The Smiles of Sept. 11

Indonesian riot police officers prepare to confront hundreds of Indonesian Muslim students Sept. 26, 2001, during a protest outside the United States Embassy in Jakarta. (Photo: Edy Purnomo / Getty Images)

The dust and debris had yet to settle fully over lower Manhattan, more than 12,000 miles away, when I began to notice the smiles—and, even more distressingly, the laughter. It was Sept. 11, three days after I arrived at Soekarno-Hatta International Airport in Jakarta—the capital of the world's most populous Muslim nation.

Seven years ago today, my head was still spinning from a 22-hour flight and a genuine helplessness in the face of Jakarta's overwhelming pollution—a semi-lethal stew of suffocating vehicle fumes, toxic industrial waste, and nauseating raw sewage. I was watching a video at the home of an Indonesian friend, poring over the story ideas I planned to pursue as a newly arrived freelance journalist.

Then the phone rang. A passenger plane had just slammed into the South Tower of the World Trade Center, said my host's father. I hung up and called to check on my sister, who lives in Morningside Heights in Upper Manhattan.

We switched the television to an Indonesian channel that was relaying the news of that morning, in English with Bahasa subtitles. I was horrified and transfixed. A business executive stood next to a homeless man and described to a local television reporter how the man saved his life by pulling him from the burning wreckage. Both wept uncontrollably as the camera rolled.

But the next day there was nothing. Nothing. My host had neither cable nor satellite—much less CNN International or the BBC—thus we were reliant on Indonesian news channels. And all we got was silence: an impartial, stony silence—simply game shows, political news about Indonesia, and local celebrity gossip. That more than 3,000 Americans just lost their lives was somehow starkly irrelevant.

But other peculiar, and more distressing, things were on the horizon. They grew in volume, and my psyche, as those dark days progressed—as soon, that is, as Indonesians of all stripes discovered my nationality. "America—bomb—ha, ha, ha." The ubiquitous, infuriating words and mirth greeted me almost every time I opened the door of a taxi, made a purchase from a roadside vendor, or came across anyone else who knew—or wanted to know—my nationality. In Indonesia, this represents over 90 percent of the population.

The laughter continued, but then slowed. By October, it had subsided when United States-led attacks got underway in Afghanistan and anti-American protests, buffeted by the Indonesian government, erupted. Clashes between students, local Islamists and riot police brewed for days outside the sprawling United States Embassy, and elsewhere in Java—including fast food restaurants like McDonald's and Pizza Hut.

I will never, of course, find humor in Sept. 11. Since my return from Jakarta, however, I have grown to understand the feelings that briefly permeated the city of 15 million. A vast majority of Jakarta's residents, for one thing, live on $2 a day and, in 2002, were recognized by the Economist Intelligence Unit as residing in a place that had one of the worst qualities of life in the world.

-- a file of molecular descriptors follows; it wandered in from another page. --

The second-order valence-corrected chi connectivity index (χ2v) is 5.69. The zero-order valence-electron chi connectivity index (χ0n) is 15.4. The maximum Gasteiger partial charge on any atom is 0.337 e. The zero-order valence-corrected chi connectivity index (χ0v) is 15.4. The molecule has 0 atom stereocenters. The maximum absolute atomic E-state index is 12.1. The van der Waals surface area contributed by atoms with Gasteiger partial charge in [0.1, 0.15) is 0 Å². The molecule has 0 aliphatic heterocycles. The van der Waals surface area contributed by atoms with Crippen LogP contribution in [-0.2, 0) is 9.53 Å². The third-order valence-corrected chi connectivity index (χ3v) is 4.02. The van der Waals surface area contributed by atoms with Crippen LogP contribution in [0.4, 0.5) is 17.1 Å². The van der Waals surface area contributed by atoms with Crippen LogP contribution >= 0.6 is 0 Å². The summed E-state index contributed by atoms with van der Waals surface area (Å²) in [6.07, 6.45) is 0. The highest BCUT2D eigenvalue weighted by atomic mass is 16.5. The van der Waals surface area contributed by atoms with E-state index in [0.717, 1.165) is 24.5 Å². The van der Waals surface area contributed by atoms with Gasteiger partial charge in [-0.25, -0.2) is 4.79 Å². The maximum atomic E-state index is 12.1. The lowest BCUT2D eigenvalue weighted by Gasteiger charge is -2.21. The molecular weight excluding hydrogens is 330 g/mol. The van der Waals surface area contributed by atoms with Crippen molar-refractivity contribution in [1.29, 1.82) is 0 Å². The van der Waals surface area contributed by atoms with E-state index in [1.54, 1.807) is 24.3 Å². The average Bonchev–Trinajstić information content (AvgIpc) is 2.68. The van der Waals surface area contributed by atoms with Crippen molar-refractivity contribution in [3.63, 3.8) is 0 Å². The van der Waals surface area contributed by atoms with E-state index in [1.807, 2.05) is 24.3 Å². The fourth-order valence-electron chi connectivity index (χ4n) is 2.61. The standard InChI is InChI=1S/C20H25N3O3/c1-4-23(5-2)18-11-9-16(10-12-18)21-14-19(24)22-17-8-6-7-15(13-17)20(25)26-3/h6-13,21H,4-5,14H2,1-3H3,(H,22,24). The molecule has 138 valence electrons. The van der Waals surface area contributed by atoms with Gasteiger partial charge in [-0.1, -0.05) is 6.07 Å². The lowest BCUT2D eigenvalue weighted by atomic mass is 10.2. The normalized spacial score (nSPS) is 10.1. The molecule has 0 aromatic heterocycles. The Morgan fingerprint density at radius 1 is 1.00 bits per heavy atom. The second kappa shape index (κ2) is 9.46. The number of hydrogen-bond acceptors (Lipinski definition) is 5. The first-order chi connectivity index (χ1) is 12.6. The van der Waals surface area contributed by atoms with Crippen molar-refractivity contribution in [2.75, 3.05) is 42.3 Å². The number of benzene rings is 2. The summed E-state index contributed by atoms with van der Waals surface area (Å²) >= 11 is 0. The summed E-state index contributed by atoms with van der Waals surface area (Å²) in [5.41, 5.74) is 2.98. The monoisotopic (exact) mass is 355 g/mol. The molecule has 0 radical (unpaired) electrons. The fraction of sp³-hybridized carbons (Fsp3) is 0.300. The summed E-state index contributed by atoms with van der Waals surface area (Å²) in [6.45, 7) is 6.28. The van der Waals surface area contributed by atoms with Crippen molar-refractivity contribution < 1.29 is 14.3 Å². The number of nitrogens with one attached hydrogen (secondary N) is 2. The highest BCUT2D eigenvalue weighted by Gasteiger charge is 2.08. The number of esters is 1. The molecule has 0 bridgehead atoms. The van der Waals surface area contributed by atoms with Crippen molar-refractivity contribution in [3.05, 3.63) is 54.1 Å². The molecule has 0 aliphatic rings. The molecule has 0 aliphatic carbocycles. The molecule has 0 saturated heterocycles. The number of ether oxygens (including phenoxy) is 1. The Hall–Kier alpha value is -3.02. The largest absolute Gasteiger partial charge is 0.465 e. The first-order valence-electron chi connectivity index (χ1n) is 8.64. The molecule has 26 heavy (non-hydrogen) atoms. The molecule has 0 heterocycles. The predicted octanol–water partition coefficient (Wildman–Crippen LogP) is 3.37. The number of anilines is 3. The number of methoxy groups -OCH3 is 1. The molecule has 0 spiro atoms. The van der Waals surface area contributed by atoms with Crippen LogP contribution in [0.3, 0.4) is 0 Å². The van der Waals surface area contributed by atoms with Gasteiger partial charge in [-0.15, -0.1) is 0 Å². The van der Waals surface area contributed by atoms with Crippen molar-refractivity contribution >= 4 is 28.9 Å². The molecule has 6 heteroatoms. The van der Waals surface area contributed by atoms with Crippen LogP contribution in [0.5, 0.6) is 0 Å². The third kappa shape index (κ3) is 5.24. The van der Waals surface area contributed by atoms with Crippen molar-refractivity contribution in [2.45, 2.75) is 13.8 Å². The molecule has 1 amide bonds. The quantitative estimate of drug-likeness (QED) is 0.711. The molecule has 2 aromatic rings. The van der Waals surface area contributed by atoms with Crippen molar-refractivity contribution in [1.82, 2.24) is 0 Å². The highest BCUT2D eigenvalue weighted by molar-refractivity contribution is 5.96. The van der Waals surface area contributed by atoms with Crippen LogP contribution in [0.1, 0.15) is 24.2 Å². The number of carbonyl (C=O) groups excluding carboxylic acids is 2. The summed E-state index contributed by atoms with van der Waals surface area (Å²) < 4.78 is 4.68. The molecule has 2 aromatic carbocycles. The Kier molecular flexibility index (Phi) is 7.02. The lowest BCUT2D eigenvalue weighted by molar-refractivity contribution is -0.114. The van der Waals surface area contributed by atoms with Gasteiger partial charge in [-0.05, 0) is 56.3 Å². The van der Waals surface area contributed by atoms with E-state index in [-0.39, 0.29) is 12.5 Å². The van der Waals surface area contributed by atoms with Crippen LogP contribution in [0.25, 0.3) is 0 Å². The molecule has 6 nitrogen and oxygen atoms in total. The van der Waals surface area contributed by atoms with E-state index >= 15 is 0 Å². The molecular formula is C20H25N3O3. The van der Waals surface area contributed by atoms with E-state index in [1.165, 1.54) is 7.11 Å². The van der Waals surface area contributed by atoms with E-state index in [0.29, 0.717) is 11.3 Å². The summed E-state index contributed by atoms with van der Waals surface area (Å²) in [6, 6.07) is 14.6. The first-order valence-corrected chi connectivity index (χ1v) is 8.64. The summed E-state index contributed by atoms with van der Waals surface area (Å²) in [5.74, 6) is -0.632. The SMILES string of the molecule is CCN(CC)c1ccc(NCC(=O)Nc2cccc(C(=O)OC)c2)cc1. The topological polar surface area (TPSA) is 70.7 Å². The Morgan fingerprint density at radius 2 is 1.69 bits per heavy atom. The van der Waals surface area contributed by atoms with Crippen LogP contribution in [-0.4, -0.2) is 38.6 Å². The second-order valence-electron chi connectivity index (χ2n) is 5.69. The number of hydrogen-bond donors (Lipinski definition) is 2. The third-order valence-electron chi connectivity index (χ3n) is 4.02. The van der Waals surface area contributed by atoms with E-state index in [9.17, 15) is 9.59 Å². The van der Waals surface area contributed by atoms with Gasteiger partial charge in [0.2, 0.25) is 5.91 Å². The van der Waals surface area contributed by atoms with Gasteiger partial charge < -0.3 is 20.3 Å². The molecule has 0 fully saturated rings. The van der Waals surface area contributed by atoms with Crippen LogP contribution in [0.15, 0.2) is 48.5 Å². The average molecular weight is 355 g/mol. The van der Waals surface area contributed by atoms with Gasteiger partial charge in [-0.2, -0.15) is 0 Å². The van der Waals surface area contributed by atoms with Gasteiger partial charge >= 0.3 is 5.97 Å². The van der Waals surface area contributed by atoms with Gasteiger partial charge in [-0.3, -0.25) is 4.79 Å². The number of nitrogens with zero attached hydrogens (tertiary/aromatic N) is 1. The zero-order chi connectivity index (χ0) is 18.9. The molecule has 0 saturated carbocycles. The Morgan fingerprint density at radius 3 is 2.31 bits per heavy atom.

But other things rendered 9/11 trivial to many Indonesians. They included basic, yet inconvenient truths about Indonesia's history—and its relationship with America. Beginning in 1965, by most estimates, at least 500,000 Indonesians were killed during the United States-backed anticommunist purge that led to the 32-year military reign of Suharto. None of this, or other abuses across the archipelago of 17,500 islands, say many, could have taken place without millions of dollars in military and other types of assistance from Washington.

Six months later, I was finishing an hour-long interview with Munir Said Thalib, the executive director of Kontras, an internationally recognized Indonesian nongovernmental organization that tracks disappearances of Indonesians at the hands of the security forces.

At the time, Thalib was revered as Indonesia's foremost human rights advocate when I asked what, in retrospect, seemed an obvious question: why were Indonesians so quick to tune out on Sept. 11?

The reactions of Indonesia's 212 million people to 9/11, he said, had since been vindicated by the Bush administration. "America could have sent a message that you wanted to make your own country a safer place and help the rest of the world—but you turned your back on us," he said, referring, in part, to a recent $50-million military aid package that—over a chorus of objections by international human rights organizations—the United States had given to the government of then-President Megawati Sukarnoputri—the first foreign leader to meet with President Bush after the attacks.

Hours after I left, a machete-wielding mob—most likely also in the pay of the government—descended on the Kontras office. They smashed computers and windows and, even worse, made off with computer discs containing valuable information on missing people and victims of atrocities by Indonesian security forces. One man sustained a serious beating and a concussion, while Munir managed to escape—with just minutes to spare.

But it was two years later, in 2004, and several months after I left Jakarta, that Indonesian intelligence agents caught up with Munir for one last time.

He was poisoned to death on a flight from Jakarta to the Netherlands.

Joseph Kirschke is a Washington, D.C., based journalist and a visiting fellow at the Fund for Peace, a nonprofit education and research organization.